Family Communications Exam 2 Review Chapter 9
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Stages of ongoing conflict listed
- 1. Prior conditions
- 2. Frustration
- 3. Active conflict
- 4. Solution or nonsolution
- 5. Follow-up
- 6. Resolved
Prior conditions stage
History of the relationship--present in the absence of active conflict but under pressure come into play
As a response to prior condition, involves becoming frustrated or a block from a need or concern.
Direct, overt verbal and nonverbal messages
Solution or nonsolution
Conflicts evolve into either temporary solution or non
Reactions that follow the active conflict and affects future interactions such as avoidance
Conflicts no longer affect the balance of the family system
Covert destructive conflict, and how many?
Feelings are hidden and messages are unclear.
Five: Denial, disengagement, displacement, disqualification, pseudomutuality
Describes a situation where a person expresses anger then discounts the angry reaction. "I'm sorry I got mad at you for sleeping with my ex....."
Anger that is directed to an inappropriate person.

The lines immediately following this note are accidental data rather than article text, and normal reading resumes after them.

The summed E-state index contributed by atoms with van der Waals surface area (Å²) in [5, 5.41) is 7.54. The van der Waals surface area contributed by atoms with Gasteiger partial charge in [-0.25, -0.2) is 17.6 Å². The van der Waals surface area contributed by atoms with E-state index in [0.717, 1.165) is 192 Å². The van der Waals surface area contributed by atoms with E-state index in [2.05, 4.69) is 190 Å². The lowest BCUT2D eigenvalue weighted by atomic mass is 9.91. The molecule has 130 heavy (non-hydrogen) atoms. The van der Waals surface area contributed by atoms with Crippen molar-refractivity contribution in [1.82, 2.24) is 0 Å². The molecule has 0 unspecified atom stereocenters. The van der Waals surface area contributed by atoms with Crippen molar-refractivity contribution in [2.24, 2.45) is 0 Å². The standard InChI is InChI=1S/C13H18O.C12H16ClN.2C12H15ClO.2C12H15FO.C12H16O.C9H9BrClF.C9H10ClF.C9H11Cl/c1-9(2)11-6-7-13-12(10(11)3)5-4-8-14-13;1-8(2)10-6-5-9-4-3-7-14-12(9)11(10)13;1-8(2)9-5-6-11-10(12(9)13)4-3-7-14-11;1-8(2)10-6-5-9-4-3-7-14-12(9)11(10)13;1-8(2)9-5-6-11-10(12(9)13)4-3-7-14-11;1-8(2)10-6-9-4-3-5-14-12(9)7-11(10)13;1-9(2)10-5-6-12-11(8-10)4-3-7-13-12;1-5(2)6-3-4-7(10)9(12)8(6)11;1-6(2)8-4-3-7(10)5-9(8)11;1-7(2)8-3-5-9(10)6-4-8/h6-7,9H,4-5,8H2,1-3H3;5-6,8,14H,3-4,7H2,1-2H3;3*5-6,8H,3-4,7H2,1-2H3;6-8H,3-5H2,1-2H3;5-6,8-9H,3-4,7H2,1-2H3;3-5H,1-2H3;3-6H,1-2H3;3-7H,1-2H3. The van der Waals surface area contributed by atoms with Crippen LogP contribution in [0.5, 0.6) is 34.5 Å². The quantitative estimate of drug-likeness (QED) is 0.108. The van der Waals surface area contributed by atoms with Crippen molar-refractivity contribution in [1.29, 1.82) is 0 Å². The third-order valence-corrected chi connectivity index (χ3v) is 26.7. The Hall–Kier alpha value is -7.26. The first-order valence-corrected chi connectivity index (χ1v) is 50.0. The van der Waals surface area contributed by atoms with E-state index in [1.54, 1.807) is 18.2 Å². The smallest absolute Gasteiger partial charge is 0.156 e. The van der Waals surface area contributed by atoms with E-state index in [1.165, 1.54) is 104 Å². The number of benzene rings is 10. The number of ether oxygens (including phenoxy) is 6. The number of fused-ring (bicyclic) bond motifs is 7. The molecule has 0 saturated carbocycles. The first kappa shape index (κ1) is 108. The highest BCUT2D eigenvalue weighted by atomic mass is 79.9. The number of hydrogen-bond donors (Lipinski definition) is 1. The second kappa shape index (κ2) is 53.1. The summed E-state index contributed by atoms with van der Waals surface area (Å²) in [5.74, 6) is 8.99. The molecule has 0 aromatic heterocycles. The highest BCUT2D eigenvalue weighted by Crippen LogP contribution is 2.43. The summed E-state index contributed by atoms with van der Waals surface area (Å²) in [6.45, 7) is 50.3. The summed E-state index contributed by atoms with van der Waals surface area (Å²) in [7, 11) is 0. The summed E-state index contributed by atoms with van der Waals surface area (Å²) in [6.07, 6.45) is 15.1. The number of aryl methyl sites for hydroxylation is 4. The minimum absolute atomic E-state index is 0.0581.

Being angry at John because my boss is angry with me.
Expressing hostility through lack of interaction
Family members who appear delighted with each other but really aren't.
Overt destructive conflict
Verbal aggression and physical aggression that can lead to violence
Common couple violence
Dynamic in which conflict occasionally gets out of hand, leading usually to 'minor' forms of violence and more rarely escalating into serious violence.
Strategies for constructive conflict
fair-fighting, listening, managing the physical environment
When the spouse makes a complaint and the other spouse responds by making a counter-complaint.
- Eg. "I had a bad day."
- "You think you had a bad day....."
One spouse enacts and complaining or nagging behavior, while the other spouse withdraws, trying to avoid conflict
Four types of demand-withdraw
- socratic question/perfunctory response
One partner seeks discussion of a topic and the other partner exits physically or communicatively
socratic question/perfunctory response
One person asking a series of questions and the other giving expected responses. Eg. Child-parent
One partner complains about a relational issue and the other denies the legitimacy of the issue
One person states a criticism of the other, who is defensive in response.
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